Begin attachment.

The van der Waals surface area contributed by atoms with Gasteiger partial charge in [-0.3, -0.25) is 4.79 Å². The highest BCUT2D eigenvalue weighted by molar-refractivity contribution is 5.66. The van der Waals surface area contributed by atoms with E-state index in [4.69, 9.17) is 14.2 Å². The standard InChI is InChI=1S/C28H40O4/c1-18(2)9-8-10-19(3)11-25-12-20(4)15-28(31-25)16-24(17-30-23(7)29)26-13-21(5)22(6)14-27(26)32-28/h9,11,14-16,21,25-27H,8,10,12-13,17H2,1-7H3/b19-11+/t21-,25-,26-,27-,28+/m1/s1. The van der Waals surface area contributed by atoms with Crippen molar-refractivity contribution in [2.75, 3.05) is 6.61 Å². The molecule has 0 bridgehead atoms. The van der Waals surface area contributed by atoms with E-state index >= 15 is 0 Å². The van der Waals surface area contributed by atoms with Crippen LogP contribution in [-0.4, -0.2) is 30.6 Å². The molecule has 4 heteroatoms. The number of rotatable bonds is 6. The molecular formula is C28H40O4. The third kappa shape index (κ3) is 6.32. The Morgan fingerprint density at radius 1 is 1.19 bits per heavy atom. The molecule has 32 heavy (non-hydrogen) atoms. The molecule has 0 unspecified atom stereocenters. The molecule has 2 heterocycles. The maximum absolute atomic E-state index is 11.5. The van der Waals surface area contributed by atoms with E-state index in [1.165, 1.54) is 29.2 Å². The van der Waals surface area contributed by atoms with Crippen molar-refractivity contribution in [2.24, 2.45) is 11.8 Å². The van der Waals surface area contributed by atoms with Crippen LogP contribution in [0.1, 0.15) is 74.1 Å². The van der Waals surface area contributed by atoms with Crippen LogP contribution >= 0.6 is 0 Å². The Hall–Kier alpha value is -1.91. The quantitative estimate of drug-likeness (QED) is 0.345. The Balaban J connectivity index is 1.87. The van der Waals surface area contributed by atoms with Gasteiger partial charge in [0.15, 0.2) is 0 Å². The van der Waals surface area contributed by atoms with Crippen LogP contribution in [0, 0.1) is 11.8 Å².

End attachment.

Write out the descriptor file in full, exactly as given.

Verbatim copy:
The van der Waals surface area contributed by atoms with Gasteiger partial charge in [-0.3, -0.25) is 4.79 Å². The highest BCUT2D eigenvalue weighted by molar-refractivity contribution is 5.66. The van der Waals surface area contributed by atoms with E-state index in [4.69, 9.17) is 14.2 Å². The standard InChI is InChI=1S/C28H40O4/c1-18(2)9-8-10-19(3)11-25-12-20(4)15-28(31-25)16-24(17-30-23(7)29)26-13-21(5)22(6)14-27(26)32-28/h9,11,14-16,21,25-27H,8,10,12-13,17H2,1-7H3/b19-11+/t21-,25-,26-,27-,28+/m1/s1. The van der Waals surface area contributed by atoms with Crippen molar-refractivity contribution in [2.75, 3.05) is 6.61 Å². The molecule has 0 bridgehead atoms. The van der Waals surface area contributed by atoms with E-state index >= 15 is 0 Å². The van der Waals surface area contributed by atoms with Crippen LogP contribution in [-0.4, -0.2) is 30.6 Å². The molecule has 4 heteroatoms. The number of rotatable bonds is 6. The molecular formula is C28H40O4. The third kappa shape index (κ3) is 6.32. The Morgan fingerprint density at radius 1 is 1.19 bits per heavy atom. The molecule has 32 heavy (non-hydrogen) atoms. The molecule has 0 unspecified atom stereocenters. The molecule has 2 heterocycles. The maximum absolute atomic E-state index is 11.5. The van der Waals surface area contributed by atoms with E-state index in [1.165, 1.54) is 29.2 Å². The van der Waals surface area contributed by atoms with Crippen molar-refractivity contribution in [2.24, 2.45) is 11.8 Å². The van der Waals surface area contributed by atoms with Crippen LogP contribution in [0.1, 0.15) is 74.1 Å². The van der Waals surface area contributed by atoms with Crippen LogP contribution >= 0.6 is 0 Å². The Hall–Kier alpha value is -1.91. The quantitative estimate of drug-likeness (QED) is 0.345. The Balaban J connectivity index is 1.87. The van der Waals surface area contributed by atoms with Gasteiger partial charge in [0.15, 0.2) is 0 Å². The van der Waals surface area contributed by atoms with Crippen LogP contribution in [0, 0.1) is 11.8 Å².